ATLANTA -- South Carolina's gubernatorial runoffs produced a victor on the Republican side and the possibility of a recount on the Democratic side.
State elections director James F. Hendrix said yesterday in an interview that unofficial tallies showed Republican David Beasley well ahead of Arthur Ravenel Jr. Both are former state lawmakers.
The race between Lieut. Gov. Nick Theodore and Charleston Mayor Joe Riley was too close to call, with Theodore's tally at 113,050 and Riley's at 111,395. Hendrix said that because the difference was within a one percentage point overall margin, there would probably be a recount.
The decision would be made on Saturday, and a recount, if one occurs, would not be until next Tuesday, Hendrix said.
The general election will be held Nov. 8. Each candidate seeks to succeed outgoing Gov. Caroll Campbell, a Republican, who is prohibited by the state's Constitution from serving a third term.
The Democratic primary focused on crime and education issues, with both candidates favoring a change in sentencing laws to require life imprisonment without the possibility of parole for three-time felons. Theodore also favored a statewide lottery and increased financial assistance for college students, while opposing casino gambling. Riley favored higher teachers pay, a statewide lottery, and casino gambling.
The Republican primary focused on taxes and crime. Beasley, who won with 133,981 votes to 98,600, said he would veto any general tax increase not approved in a voter referendum. He also said he would seek a requirement that fee increases be approved by a two-thirds vote of the General Assembly.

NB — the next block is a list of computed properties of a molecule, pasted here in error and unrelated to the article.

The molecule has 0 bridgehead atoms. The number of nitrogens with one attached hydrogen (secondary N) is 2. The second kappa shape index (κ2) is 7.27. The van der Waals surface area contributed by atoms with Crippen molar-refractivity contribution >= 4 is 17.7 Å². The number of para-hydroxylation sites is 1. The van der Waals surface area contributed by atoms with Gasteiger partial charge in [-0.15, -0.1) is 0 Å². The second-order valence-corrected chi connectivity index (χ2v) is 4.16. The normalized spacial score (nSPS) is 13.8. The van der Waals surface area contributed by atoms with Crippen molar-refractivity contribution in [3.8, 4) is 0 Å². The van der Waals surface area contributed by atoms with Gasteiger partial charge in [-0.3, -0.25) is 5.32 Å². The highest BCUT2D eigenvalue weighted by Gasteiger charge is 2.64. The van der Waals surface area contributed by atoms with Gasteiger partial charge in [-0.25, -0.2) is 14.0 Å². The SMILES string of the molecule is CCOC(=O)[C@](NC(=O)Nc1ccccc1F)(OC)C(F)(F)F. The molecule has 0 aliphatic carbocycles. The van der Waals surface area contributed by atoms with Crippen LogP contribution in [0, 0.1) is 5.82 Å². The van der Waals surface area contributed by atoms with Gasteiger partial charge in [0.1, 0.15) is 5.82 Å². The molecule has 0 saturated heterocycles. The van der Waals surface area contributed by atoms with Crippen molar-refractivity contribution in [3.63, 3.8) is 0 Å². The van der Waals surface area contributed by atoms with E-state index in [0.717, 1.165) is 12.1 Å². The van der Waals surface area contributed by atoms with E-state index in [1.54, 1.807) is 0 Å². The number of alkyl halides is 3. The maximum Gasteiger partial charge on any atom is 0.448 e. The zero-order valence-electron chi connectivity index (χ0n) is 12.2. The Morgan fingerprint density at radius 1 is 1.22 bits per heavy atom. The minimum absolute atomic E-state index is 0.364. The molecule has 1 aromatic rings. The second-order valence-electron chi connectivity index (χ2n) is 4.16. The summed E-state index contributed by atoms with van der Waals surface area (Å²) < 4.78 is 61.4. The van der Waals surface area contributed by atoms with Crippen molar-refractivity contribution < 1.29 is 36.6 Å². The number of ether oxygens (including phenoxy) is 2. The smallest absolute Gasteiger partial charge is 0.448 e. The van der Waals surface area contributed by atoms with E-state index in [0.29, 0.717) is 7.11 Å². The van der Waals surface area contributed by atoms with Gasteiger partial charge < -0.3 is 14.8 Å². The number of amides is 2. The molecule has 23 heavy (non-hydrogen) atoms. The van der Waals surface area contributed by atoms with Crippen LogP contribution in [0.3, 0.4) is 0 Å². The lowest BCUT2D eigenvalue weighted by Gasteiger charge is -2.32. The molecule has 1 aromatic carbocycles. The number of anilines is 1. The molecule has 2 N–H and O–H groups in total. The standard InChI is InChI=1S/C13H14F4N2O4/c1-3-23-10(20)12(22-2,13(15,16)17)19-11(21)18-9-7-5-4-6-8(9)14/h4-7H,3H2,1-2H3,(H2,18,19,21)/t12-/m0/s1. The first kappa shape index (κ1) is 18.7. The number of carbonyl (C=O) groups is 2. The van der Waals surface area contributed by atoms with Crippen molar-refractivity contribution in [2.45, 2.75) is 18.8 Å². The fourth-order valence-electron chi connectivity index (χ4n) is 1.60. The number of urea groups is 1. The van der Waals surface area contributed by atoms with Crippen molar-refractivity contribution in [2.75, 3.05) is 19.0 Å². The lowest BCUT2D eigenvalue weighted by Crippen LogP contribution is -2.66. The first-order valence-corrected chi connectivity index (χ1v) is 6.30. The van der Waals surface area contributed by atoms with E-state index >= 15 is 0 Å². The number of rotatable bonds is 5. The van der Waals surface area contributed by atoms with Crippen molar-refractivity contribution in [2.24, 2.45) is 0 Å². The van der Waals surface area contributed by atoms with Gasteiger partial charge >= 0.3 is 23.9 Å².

On crime, the Republican said he supported a "three strikes" rule, which mandates a life sentence after three felony convictions.
Beasley is opposed to both a statewide lottery and casino gambling.
Before becoming lieutenant governor in 1986, Theodore was a state legislator, where he served in South Carolina's House of Representatives from 1963 through 1966, and from 1969 through 1978. He served in the state Senate in 1967 and 1968 and 1981 through 1986. An insurance agent, Theodore is 65.
Beasley, 37, a banker and attorney, served in the state's House as a Democrat between 1979 and 1992. He switched to the Republican party in 1991.
In other runoff elections, Charlie Condon beat David Eckstrom to become the Republican candidate for attorney general. Condon, 41, served as solicitor of South Carolina's Ninth Circuit Court, from 1981 to 1992. Condon had 129,892 votes to 92,424.